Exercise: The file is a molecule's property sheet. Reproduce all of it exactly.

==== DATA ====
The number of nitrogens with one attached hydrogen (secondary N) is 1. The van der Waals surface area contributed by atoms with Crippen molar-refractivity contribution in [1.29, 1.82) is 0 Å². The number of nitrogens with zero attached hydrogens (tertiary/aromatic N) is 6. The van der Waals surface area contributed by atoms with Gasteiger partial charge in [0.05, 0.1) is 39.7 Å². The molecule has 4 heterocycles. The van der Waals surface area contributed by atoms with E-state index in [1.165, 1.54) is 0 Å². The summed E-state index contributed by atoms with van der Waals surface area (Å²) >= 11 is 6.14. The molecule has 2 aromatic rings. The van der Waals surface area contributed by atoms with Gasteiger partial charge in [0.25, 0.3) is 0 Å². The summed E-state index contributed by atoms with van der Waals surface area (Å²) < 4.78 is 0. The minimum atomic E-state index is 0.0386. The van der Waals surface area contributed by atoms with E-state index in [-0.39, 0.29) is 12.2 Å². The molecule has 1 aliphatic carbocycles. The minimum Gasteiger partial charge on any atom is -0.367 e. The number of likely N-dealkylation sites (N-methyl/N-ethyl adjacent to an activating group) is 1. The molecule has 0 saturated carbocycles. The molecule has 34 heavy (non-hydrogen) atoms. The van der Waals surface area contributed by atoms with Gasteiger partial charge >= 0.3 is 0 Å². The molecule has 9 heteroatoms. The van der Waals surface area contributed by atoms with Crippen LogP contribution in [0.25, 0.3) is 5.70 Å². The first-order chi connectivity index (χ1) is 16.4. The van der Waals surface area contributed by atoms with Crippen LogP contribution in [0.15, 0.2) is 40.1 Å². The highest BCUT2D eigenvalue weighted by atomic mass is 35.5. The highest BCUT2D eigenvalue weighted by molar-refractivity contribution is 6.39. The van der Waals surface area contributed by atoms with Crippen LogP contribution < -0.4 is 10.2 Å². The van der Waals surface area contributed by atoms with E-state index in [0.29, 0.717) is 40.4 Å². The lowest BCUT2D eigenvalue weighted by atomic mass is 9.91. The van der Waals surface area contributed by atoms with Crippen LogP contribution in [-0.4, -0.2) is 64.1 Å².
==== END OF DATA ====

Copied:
The number of nitrogens with one attached hydrogen (secondary N) is 1. The van der Waals surface area contributed by atoms with Crippen molar-refractivity contribution in [1.29, 1.82) is 0 Å². The number of nitrogens with zero attached hydrogens (tertiary/aromatic N) is 6. The van der Waals surface area contributed by atoms with Gasteiger partial charge in [0.05, 0.1) is 39.7 Å². The molecule has 4 heterocycles. The van der Waals surface area contributed by atoms with E-state index in [1.165, 1.54) is 0 Å². The summed E-state index contributed by atoms with van der Waals surface area (Å²) >= 11 is 6.14. The molecule has 2 aromatic rings. The van der Waals surface area contributed by atoms with Gasteiger partial charge in [0.25, 0.3) is 0 Å². The summed E-state index contributed by atoms with van der Waals surface area (Å²) < 4.78 is 0. The minimum atomic E-state index is 0.0386. The van der Waals surface area contributed by atoms with E-state index in [-0.39, 0.29) is 12.2 Å². The molecule has 1 aliphatic carbocycles. The minimum Gasteiger partial charge on any atom is -0.367 e. The number of likely N-dealkylation sites (N-methyl/N-ethyl adjacent to an activating group) is 1. The molecule has 0 saturated carbocycles. The molecule has 34 heavy (non-hydrogen) atoms. The van der Waals surface area contributed by atoms with Gasteiger partial charge >= 0.3 is 0 Å². The molecule has 9 heteroatoms. The van der Waals surface area contributed by atoms with Crippen LogP contribution in [0.25, 0.3) is 5.70 Å². The first-order chi connectivity index (χ1) is 16.4. The van der Waals surface area contributed by atoms with Crippen LogP contribution in [0.15, 0.2) is 40.1 Å². The highest BCUT2D eigenvalue weighted by atomic mass is 35.5. The highest BCUT2D eigenvalue weighted by molar-refractivity contribution is 6.39. The van der Waals surface area contributed by atoms with Crippen LogP contribution < -0.4 is 10.2 Å². The van der Waals surface area contributed by atoms with E-state index in [0.29, 0.717) is 40.4 Å². The lowest BCUT2D eigenvalue weighted by atomic mass is 9.91. The van der Waals surface area contributed by atoms with Crippen LogP contribution in [-0.4, -0.2) is 64.1 Å².